All sounds pretty ideal so far, but Fox Shox marketing manager Mark Jordan pointed out that there are certain limitations stemming from the ‘quick to market’ pathway.
For starters, the crown of the fork and the 3-position compression adjustment knob are unchanged and may not pass the clearance test of downtubes on current gravel bikes. For the launch event, Fox used Niner RLT RDO 9 frames, and all but the biggest size frame required the use of a 5mm lower headset race extender to create enough clearance in case the fork rotates violently in a crash. This is a potential deal breaker for some frames – or frame breaker, I suppose.
Later in May when the fork is available, Fox plans to have a microsite to help riders determine if their frame is compatible. The manner in which they hope to do this is through a printable template that mimics the fork crown dimensions – print it off and check for yourself.
Not a lot of clearance between adjustment knobs and the downtube – riders should check the Fox website to verify fit prior to purchase Courtesy Connor Macleod
Another limitation is the fact that the fork has an axle-to-crown height of 427mm, while standard ‘cross and gravel bike forks are more in the 400mm range. This means you’re raising your frame stack, slackening the head tube angle, and even slightly changing bottom bracket height.
Jordan recommends starting with a 69-degree or steeper head tube angle on your existing bike before you go throwing one of the new AX forks on. If it’s slacker than that you’ll end up with a front end that’s simply not as maneuverable as it should be to manage tight terrain.
The 56cm Niner I rode comes stock with a 71.5-degree headtube and the team at Fox was pretty spot on. Had it been any slacker I feel like it would have suffered from handlebar flop and a bit of sloppiness in tight sections. But having a bit of slackness inspired confidence on the descents.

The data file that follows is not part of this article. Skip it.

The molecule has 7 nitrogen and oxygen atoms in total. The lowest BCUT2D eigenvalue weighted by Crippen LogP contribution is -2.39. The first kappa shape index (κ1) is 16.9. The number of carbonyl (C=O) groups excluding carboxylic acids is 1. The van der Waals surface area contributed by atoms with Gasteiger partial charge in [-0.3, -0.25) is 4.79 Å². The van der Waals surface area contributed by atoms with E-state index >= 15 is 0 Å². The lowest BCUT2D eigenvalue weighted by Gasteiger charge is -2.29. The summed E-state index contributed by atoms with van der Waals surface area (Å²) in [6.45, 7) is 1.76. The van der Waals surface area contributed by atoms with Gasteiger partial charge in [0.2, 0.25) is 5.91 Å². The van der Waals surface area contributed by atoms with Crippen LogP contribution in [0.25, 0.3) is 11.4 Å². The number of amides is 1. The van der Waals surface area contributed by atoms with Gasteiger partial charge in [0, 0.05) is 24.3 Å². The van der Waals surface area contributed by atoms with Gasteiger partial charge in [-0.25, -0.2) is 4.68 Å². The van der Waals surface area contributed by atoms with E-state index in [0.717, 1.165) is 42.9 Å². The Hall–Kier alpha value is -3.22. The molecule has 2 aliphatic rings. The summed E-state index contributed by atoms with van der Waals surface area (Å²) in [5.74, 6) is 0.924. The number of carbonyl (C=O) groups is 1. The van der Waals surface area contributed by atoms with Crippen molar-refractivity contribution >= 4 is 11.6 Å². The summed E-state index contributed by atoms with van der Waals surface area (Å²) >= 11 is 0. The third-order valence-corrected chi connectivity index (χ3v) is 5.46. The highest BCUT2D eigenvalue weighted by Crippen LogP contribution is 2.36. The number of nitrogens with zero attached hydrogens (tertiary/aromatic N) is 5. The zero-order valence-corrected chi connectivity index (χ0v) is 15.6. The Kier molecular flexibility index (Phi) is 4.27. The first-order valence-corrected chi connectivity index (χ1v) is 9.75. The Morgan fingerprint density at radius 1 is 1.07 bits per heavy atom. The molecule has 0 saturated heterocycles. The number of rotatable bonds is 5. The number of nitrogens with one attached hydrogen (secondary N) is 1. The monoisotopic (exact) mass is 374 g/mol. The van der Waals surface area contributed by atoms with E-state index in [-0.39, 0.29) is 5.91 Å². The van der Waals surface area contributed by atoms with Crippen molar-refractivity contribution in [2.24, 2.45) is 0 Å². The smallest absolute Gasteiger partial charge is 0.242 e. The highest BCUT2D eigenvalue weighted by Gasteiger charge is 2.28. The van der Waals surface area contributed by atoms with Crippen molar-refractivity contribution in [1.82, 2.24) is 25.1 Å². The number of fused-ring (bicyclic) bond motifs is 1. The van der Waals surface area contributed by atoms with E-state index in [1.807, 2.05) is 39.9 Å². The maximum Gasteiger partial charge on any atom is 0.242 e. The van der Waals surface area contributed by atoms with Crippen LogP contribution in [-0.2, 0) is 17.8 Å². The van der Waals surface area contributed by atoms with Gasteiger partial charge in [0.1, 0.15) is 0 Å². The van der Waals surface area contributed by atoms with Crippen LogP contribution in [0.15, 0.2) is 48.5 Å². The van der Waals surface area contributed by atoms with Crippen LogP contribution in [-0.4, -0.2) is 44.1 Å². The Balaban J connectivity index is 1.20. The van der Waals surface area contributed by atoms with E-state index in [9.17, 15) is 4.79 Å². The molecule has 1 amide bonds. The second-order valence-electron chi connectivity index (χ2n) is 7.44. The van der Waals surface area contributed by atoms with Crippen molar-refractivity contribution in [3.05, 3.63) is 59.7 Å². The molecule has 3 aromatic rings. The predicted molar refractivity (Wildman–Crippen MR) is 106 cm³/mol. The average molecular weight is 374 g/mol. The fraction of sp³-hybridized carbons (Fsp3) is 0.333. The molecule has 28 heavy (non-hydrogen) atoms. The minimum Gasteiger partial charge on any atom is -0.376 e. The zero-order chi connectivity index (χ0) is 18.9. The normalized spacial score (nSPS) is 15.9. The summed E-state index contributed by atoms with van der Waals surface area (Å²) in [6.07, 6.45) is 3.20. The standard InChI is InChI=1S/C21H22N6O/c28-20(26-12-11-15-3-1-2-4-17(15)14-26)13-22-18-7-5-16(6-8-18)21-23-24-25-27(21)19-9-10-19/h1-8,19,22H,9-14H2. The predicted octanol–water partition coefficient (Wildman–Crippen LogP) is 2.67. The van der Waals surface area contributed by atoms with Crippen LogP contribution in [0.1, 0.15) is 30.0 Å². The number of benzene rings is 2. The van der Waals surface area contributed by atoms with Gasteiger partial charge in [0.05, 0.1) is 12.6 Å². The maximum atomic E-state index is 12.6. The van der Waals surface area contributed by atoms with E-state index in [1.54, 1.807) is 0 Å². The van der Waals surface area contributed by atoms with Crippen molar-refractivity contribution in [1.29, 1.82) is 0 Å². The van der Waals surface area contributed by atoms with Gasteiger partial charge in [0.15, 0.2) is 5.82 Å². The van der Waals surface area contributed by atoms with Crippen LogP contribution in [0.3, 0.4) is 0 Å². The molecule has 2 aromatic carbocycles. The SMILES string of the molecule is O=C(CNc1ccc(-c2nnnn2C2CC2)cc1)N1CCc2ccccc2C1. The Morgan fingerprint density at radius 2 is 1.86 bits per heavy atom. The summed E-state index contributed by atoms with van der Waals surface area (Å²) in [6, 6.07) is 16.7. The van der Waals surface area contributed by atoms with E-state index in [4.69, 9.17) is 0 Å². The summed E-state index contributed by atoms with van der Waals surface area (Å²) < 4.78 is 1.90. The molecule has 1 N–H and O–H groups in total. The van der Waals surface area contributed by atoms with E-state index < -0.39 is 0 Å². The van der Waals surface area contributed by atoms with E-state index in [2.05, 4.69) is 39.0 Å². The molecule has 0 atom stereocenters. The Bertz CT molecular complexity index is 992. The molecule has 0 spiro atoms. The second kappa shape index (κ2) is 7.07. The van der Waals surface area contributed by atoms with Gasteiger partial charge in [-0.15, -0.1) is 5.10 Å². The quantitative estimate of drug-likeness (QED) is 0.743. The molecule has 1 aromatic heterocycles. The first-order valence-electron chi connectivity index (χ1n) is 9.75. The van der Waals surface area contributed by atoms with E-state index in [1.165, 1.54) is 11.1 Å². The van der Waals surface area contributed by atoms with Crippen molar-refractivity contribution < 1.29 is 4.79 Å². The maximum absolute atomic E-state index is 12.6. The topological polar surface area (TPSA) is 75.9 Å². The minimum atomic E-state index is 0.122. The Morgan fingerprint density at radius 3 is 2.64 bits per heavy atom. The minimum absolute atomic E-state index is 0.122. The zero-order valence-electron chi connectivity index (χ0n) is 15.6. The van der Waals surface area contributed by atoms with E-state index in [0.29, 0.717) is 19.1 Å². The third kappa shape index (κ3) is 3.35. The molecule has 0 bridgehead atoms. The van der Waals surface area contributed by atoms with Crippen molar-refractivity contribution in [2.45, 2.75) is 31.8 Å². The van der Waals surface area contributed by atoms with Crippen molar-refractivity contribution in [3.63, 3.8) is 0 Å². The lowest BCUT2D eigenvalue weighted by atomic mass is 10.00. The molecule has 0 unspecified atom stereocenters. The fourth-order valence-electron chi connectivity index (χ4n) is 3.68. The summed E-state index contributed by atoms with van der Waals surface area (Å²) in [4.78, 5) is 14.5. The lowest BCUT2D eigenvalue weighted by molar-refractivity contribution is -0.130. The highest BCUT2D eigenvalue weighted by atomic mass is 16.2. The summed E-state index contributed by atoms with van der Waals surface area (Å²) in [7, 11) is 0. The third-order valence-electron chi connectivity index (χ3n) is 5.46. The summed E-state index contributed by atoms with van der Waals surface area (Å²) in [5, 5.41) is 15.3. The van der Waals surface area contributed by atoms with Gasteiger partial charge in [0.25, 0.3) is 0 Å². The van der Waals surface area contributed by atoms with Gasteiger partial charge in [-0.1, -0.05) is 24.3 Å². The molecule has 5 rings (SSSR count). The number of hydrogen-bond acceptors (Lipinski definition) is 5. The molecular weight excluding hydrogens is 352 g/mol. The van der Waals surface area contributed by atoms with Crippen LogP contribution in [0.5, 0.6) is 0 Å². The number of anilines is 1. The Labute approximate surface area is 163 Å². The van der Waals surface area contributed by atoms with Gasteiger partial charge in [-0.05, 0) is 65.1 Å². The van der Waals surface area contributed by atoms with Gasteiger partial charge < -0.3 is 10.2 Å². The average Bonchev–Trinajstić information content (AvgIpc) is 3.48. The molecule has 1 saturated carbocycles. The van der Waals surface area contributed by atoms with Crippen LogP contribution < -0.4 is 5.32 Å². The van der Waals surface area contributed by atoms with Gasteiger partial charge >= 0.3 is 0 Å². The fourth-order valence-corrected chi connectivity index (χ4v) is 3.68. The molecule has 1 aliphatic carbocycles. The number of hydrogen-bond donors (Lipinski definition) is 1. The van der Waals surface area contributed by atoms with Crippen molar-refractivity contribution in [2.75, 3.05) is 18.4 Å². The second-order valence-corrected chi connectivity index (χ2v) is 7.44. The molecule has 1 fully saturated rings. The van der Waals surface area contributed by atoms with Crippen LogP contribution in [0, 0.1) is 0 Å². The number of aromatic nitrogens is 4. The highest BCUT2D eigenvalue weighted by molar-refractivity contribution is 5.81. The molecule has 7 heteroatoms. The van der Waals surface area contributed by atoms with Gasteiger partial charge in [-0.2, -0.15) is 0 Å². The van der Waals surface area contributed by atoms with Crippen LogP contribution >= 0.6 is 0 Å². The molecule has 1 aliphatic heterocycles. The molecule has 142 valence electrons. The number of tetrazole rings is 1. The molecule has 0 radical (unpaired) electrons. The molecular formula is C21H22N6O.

Deal breaker or deal maker?
Based on the admitted limitations in frame clearance and potential issue with geometry, are you prepared to be an early adopter? It all boils down to what’s in your backyard and what you prioritize – comfort, lightweight, being a traditionalist, being an early adopter, or something completely different?
There was an interesting saving grace as we dug further in to the product; it can be set up as 100mm with about $100 of aftermarket air spring parts. Yeah, that’s right, this fork could double as your cross-country fork and your adventure fork. Sure, it’s not something you’d want to swap often, but the opportunity is there is you so choose.
There was enough climbing to search for any loss of efficiency. At the end of the day I wasn’t able to complain – the lockout was ideal for long stretches of vertical Courtesy Connor Macleod
One of the best comments of the day came from recent Dirty Kanza winner Amanda Nauman: “any rider who’s finished a ride with more pain in their arms than their legs will appreciate this fork”. And she was right – Fox could have just as easily named this AX fork the WS (Wrist Saver). While 40mm doesn’t sound like much, there were two takeaways that I’m certain of: without the fork I’d have thrashed my wrists and shoulders, and I’d have also crashed on more than one occasion. Yeah, I could’ve slowed down and ridden the same trails, but getting to rip it left me grinning from ear to ear, and that was Fox’s idea in bringing the new AX to market.
The new fork will be available in May for $819 (UK pricing to come). It’s not up to us here at BikeRadar to decide if this is the right upgrade for your existing rig, but if you’ve got some nasty mixed terrain in your neighborhood that you’d like to hit on your gravel bike, you likely won’t be disappointed with the new Fox AX.